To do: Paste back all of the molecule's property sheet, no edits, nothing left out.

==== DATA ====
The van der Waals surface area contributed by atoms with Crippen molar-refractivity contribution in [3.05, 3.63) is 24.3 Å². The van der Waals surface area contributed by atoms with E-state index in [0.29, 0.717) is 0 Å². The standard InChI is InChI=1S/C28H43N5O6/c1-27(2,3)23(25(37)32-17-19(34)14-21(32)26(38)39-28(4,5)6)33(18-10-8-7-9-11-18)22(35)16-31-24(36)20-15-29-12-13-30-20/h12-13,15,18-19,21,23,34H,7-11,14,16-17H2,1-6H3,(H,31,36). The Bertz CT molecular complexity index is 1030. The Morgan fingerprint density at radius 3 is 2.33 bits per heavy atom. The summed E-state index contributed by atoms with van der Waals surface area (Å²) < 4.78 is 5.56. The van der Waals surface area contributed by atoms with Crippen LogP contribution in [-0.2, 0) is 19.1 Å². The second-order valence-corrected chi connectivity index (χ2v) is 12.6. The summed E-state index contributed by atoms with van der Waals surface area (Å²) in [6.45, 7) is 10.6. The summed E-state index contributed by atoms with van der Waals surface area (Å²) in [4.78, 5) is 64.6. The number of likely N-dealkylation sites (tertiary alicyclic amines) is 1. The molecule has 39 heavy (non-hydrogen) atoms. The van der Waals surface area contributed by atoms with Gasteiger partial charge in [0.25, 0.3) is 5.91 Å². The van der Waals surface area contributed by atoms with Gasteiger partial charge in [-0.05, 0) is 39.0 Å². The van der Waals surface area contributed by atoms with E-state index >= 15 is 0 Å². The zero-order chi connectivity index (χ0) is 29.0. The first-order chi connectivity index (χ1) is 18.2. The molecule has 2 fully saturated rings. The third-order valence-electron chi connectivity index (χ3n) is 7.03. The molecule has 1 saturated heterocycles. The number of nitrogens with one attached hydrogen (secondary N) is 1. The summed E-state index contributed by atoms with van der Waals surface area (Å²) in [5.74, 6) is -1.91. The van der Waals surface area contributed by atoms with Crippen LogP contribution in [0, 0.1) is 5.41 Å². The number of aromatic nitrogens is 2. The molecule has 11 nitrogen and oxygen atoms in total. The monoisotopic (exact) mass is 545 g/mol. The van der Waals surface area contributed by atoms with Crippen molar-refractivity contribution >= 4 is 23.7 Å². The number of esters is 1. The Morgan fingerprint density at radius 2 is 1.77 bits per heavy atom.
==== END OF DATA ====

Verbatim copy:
The van der Waals surface area contributed by atoms with Crippen molar-refractivity contribution in [3.05, 3.63) is 24.3 Å². The van der Waals surface area contributed by atoms with E-state index in [0.29, 0.717) is 0 Å². The standard InChI is InChI=1S/C28H43N5O6/c1-27(2,3)23(25(37)32-17-19(34)14-21(32)26(38)39-28(4,5)6)33(18-10-8-7-9-11-18)22(35)16-31-24(36)20-15-29-12-13-30-20/h12-13,15,18-19,21,23,34H,7-11,14,16-17H2,1-6H3,(H,31,36). The Bertz CT molecular complexity index is 1030. The Morgan fingerprint density at radius 3 is 2.33 bits per heavy atom. The summed E-state index contributed by atoms with van der Waals surface area (Å²) < 4.78 is 5.56. The van der Waals surface area contributed by atoms with Crippen LogP contribution in [-0.2, 0) is 19.1 Å². The second-order valence-corrected chi connectivity index (χ2v) is 12.6. The summed E-state index contributed by atoms with van der Waals surface area (Å²) in [6.45, 7) is 10.6. The summed E-state index contributed by atoms with van der Waals surface area (Å²) in [4.78, 5) is 64.6. The number of likely N-dealkylation sites (tertiary alicyclic amines) is 1. The molecule has 39 heavy (non-hydrogen) atoms. The van der Waals surface area contributed by atoms with Gasteiger partial charge in [0.25, 0.3) is 5.91 Å². The van der Waals surface area contributed by atoms with Gasteiger partial charge in [-0.05, 0) is 39.0 Å². The van der Waals surface area contributed by atoms with E-state index >= 15 is 0 Å². The zero-order chi connectivity index (χ0) is 29.0. The first-order chi connectivity index (χ1) is 18.2. The molecule has 2 fully saturated rings. The third-order valence-electron chi connectivity index (χ3n) is 7.03. The molecule has 1 saturated heterocycles. The number of nitrogens with one attached hydrogen (secondary N) is 1. The summed E-state index contributed by atoms with van der Waals surface area (Å²) in [5.74, 6) is -1.91. The van der Waals surface area contributed by atoms with Crippen LogP contribution in [0, 0.1) is 5.41 Å². The number of aromatic nitrogens is 2. The molecule has 11 nitrogen and oxygen atoms in total. The monoisotopic (exact) mass is 545 g/mol. The van der Waals surface area contributed by atoms with Crippen molar-refractivity contribution >= 4 is 23.7 Å². The number of esters is 1. The Morgan fingerprint density at radius 2 is 1.77 bits per heavy atom.